Using Photovoice to Build Active Citizenship and Public Accountability on Health in an Informal Settlement in Zimbabwe: The Cassa Banana Experience

Cassa Banana is a marginalised informal urban settlement, with a population of approximately 850 people who live in basic wooden cabins. There are two ablution blocks in the community which hold 48 toilet holes, 4 showers and 5 working taps. During community meetings, residents identified intestinal parasites and diarrhoea as two of their major health problems. The nearest public clinic is 20 kms away.

Between 2014-2016, the Training and Research Support Centre (TARSC) in cooperation with the Zimbabwe Doctors for Human Rights, used participatory approaches with a Community Health Committee (CHC) to explore and document community health challenges. In 2015 the CHC began a Photovoice programme aimed at mobilising the community and using the images to advocate for wider engagement, support and recognition from the local authorities. A mixed age/gender group of 9 community photographers collected images for the booklet. Cassa Banana remains an underserved community, but a handful of residents have developed a greater sense of self-identity, confidence and awareness, in part because of the Photovoice process. (Supported by TARSC and EQUINET, with funding from the Open Society Initiative for Southern Africa)

Submitted by:
Barbara Kaim

Child playing in sewage

This photograph was taken in front of the communal ablution block where the sewage tank is often overflowing. The Community Health Committee used this photo in a community meeting to generate discussion on the underlying causes of the problem, its impact on the health of the community, and possible solutions.

Photographer: Leeroy Dhumukwa, community photographer

Dumping ground

This is the last in a series of 9 photos which shows a woman carrying her rubbish through the narrow dirt streets, passing people’s wooden shacks, clothes hanging to dry, a woman having her hair braided, a child taking a bucket bath. She enters an open field where she throws away her waste.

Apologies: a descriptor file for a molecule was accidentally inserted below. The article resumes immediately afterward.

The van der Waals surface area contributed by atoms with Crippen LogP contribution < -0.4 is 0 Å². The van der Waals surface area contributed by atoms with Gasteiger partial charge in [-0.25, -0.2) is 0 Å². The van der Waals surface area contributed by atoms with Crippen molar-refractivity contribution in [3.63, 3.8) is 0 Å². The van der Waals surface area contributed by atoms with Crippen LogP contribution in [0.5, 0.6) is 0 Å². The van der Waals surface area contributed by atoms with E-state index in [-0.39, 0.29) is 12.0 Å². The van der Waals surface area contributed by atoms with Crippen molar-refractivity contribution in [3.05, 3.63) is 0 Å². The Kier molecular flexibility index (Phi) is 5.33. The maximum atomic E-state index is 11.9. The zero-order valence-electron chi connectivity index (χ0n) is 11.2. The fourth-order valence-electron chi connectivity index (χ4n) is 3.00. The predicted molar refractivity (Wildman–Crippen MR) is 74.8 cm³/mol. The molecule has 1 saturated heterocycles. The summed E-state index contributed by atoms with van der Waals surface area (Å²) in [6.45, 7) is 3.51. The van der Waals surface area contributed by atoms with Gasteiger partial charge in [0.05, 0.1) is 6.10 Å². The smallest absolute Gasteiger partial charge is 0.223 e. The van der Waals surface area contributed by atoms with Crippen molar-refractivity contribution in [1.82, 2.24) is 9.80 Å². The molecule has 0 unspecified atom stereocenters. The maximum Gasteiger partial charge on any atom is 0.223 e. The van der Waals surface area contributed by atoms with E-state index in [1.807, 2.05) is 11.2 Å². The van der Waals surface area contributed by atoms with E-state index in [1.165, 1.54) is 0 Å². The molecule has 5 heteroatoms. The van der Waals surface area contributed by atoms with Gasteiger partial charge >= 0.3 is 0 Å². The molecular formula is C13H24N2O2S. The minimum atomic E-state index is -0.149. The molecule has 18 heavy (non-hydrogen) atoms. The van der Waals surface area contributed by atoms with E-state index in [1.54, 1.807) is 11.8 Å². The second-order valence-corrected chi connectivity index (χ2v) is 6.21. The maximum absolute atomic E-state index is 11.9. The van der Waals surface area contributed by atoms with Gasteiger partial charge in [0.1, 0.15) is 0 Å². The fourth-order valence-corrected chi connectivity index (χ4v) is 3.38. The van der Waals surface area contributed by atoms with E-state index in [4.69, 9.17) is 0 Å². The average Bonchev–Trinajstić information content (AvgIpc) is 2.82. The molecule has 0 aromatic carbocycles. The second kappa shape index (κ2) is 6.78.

Photographer: Dephine Hondongwa, community photographer

The Ablution Block

This is an uncomfortable photograph. It shows the lack of privacy, no flushing system and broken cisterns. Misheck took this photograph to show the responsible authorities and to get them, at the least, to buy gum books and cleaning materials for the three community volunteers who clean the toilets twice a day

Photographer: Misheck Mharadze, community photographer

Keeping our community clean

The CHC organises regular clean-up campaigns to clean the paths and toilets and burn the rubbish dump. This is one of many activities arising from their action plan to improve the water and sanitation situation in Cassa Banana and to advance the role of local authorities in provision of public health services.

Photographer: Leeroy Dhumukwa, community photographer

At the tuckshop

Memory works at the community tuck shop selling such items as matches, washing soap, dried milk, tea bags and batteries. Others live by selling fish sourced from a nearby lake, providing services such as hairdressing or carpentry, or by finding part-time work in the surrounding farms.

Photographer: Paradzai Dimingo, community photographer